Conventional Loan Requirements
Credit- A mortgage lender will order a credit report from the three main credit agencies, Equifax, Experian and TransUnion. In addition to the report lenders will also request a credit score from each. This score is a three digit number ranging from 300 to 850. The minimum credit score for conventional loans is typically 620 or better although lenders can require a slightly higher score.
Occupancy- Conventional loans can be used to finance a primary residence, a second home or vacation property or a rental property. This is in contrast to government-backed loan programs which can only be used to finance a primary residence.
Property Type- Conventional loans can be used to finance a single family residence, a duplex, 2-4 unit property and a condominium.
Income- Income for conventional loans is primarily verified by reviewing recent pay check stubs and W2s. Most lenders ask that total monthly credit obligations not exceed 43 percent of gross monthly income.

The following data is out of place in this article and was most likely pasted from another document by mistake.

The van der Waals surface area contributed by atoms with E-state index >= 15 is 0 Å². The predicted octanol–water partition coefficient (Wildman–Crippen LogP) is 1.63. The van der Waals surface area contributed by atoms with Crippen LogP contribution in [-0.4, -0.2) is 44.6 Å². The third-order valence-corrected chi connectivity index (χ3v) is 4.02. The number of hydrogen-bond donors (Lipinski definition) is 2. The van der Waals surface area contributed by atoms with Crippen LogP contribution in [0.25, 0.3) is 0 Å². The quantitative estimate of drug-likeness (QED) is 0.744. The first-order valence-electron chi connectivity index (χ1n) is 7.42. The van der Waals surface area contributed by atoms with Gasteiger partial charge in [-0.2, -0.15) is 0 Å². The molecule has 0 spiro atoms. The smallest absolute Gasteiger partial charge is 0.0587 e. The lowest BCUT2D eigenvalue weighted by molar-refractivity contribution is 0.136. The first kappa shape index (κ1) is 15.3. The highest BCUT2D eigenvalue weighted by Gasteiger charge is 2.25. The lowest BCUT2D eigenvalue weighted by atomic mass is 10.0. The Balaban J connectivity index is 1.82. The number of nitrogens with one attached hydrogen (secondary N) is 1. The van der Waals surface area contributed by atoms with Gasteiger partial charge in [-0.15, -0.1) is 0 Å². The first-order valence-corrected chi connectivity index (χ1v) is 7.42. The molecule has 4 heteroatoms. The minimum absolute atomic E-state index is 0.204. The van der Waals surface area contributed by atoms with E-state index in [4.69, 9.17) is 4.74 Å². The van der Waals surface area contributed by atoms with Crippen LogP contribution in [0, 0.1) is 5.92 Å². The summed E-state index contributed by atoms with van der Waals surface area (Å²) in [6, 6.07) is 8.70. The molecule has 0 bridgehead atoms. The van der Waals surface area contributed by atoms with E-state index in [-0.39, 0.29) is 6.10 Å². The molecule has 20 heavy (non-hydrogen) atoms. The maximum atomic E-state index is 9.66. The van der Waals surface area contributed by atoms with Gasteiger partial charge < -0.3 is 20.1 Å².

Assets- Lenders will also review bank and investment statements verifying the borrowers have sufficient cash to close. These funds must be able to cover a down payment plus associated closing costs.
There are many different types of mortgage loans available in 2017. Choosing the right one for you is something you will need to speak to a loan officer about. If you have a credit score above 620 and have a large down payment then a conventional loan may be right for you.
The minimum credit score for conventional loans is 620 for conforming loans, 700 for non-conforming and jumbo loans. If you are interested in seeing if you qualify please fill out the convenient form on our website.